LASA Speaks Out

According to LASA Executive Director Prof. Milagros Pereyra-Rojas, this is the first time the U.S. government has blocked an entire contingent of Cuban scholars from attending LASA’s Congress, which is held every 18 months and is dedicated to the free multi-cultural exchange of ideas affecting Latin America and North-South relations. Despite the fact that LASA has been attempting to broker an agreement with the State Department regarding the Cubans’ entry since last May, the latter issued their 12th hour decision only on Sept. 29. “This is a very grave situation,” stated Prof. Pereyra, “my feeling is that they should have let their decision [be] known earlier so that we could have been better prepared.”

This capricious act of political opportunism reinforces Secretary of State Colin Powell’s growing reputation for his almost automatic deference to the neo-conservative wing of the Bush administration. In the past, this wing has been identified with Noriega, Bolton, and Reich and a number of other key Miami operators who hold or have held high positions in the Latin American policy-making apparatus. Powell previously had been respected across the ideological spectrum as a voice of reason, but this is no longer the case. Since taking office, he has permitted political vulgarizations and anachronistic views to dictate the State Department’s policy towards Cuba and the Bush administration’s radicalizing of its anti-Castro strategy has exposed his tolerance for extremism. Powell’s dossier for such tolerance is now so long that it compels one to conclude that the Secretary of State is either unwilling or unable to influence regional policy or, is in fact, the State Department’s chief ideologue. Powell’s stand on Cuba has resulted in the indefensible continuation and intensification of the U.S. government’s nearly 45-year obsession with its ineffective policy to isolate the Castro regime by starving out the Cuban population. The virulent resurgence of these policies since Bush came to office also raises questions about the administration’s doomsday intentions for Cuba in the event that he wins another term. In spite of the inherent dangers, Bush’s policies increasingly reflect a willingness to go all the way to force regime change.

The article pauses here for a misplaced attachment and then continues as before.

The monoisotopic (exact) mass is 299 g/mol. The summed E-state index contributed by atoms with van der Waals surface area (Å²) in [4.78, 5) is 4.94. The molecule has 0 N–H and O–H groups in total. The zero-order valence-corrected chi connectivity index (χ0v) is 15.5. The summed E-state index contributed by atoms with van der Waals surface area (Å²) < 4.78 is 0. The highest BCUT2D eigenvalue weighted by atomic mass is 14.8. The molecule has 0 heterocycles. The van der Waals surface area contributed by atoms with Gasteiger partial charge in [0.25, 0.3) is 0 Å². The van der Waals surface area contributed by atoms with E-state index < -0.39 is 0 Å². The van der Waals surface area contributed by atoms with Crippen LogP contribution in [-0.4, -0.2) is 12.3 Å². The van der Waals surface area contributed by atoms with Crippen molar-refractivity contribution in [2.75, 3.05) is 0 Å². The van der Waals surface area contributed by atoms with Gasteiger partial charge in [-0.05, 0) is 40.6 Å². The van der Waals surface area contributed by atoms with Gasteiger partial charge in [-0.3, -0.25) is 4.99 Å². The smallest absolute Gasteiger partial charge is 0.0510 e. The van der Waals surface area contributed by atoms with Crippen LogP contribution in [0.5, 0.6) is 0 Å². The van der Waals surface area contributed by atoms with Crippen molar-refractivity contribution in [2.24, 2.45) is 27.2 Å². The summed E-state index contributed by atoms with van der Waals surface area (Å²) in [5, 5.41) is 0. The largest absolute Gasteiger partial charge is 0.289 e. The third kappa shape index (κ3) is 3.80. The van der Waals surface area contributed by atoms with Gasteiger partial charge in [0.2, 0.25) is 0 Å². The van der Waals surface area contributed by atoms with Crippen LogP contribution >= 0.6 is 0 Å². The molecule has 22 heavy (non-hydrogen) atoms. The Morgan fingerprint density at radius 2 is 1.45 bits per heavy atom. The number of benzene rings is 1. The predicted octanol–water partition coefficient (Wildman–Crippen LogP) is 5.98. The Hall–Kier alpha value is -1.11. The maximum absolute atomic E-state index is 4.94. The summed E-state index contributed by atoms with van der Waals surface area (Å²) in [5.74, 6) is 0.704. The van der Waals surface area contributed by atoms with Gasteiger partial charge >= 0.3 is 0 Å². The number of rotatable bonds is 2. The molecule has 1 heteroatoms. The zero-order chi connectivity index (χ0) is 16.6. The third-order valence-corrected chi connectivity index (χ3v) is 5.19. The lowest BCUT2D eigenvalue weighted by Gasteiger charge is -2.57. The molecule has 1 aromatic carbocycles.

Regardless of one’s attitude towards Havana, restrictions on intellectual and cultural exchange of ideas reflect the administration’s Caliban-like inability to separate ethnic electoral issues regarding Florida from responsible foreign policy making. The implementation of some of the recommendations of the Commission of Assistance to a Free Cuba, (which was in itself a preposterous caricature of a broad based entity since it was almost exclusively composed of rightwing Miami exiles with the addition of like-minded non-Cubans), exposes the administration’s abjectly self-serving politicized strategy amid its disintegrating relations with Cuba. If the U.S. government decides to cut off all channels of communication between the two countries, even innocuous contacts such as those among university professors, then the only logical consequence of such a dire strategy will be increased polarization, a deepening divide between the U.S. and Cuba, and the further distancing of a possibility of pragmatic relations with Havana.